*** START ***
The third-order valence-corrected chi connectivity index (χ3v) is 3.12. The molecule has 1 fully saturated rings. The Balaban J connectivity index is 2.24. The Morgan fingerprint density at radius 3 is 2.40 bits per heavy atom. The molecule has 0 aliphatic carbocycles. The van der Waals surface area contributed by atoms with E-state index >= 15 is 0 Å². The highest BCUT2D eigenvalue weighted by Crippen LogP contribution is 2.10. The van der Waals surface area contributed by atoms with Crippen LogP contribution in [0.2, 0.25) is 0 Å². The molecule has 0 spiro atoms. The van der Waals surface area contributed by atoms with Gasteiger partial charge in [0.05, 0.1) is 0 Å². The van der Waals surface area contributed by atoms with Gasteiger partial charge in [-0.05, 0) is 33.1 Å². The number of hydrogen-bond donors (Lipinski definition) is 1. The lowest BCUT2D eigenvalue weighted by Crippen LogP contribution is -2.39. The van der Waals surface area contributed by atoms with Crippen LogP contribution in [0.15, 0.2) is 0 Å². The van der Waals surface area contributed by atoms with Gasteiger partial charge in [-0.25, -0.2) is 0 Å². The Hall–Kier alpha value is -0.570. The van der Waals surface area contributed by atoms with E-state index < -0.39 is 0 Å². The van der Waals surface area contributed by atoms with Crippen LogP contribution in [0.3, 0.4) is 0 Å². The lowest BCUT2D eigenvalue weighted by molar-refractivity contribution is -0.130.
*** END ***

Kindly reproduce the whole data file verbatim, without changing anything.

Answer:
The third-order valence-corrected chi connectivity index (χ3v) is 3.12. The molecule has 1 fully saturated rings. The Balaban J connectivity index is 2.24. The Morgan fingerprint density at radius 3 is 2.40 bits per heavy atom. The molecule has 0 aliphatic carbocycles. The van der Waals surface area contributed by atoms with E-state index >= 15 is 0 Å². The highest BCUT2D eigenvalue weighted by Crippen LogP contribution is 2.10. The van der Waals surface area contributed by atoms with Crippen LogP contribution in [0.2, 0.25) is 0 Å². The molecule has 0 spiro atoms. The van der Waals surface area contributed by atoms with Gasteiger partial charge in [0.05, 0.1) is 0 Å². The van der Waals surface area contributed by atoms with Gasteiger partial charge in [-0.05, 0) is 33.1 Å². The number of hydrogen-bond donors (Lipinski definition) is 1. The lowest BCUT2D eigenvalue weighted by Crippen LogP contribution is -2.39. The van der Waals surface area contributed by atoms with Crippen LogP contribution in [0.15, 0.2) is 0 Å². The van der Waals surface area contributed by atoms with Gasteiger partial charge in [-0.25, -0.2) is 0 Å². The Hall–Kier alpha value is -0.570. The van der Waals surface area contributed by atoms with E-state index < -0.39 is 0 Å². The van der Waals surface area contributed by atoms with Crippen LogP contribution in [0.3, 0.4) is 0 Å². The lowest BCUT2D eigenvalue weighted by molar-refractivity contribution is -0.130.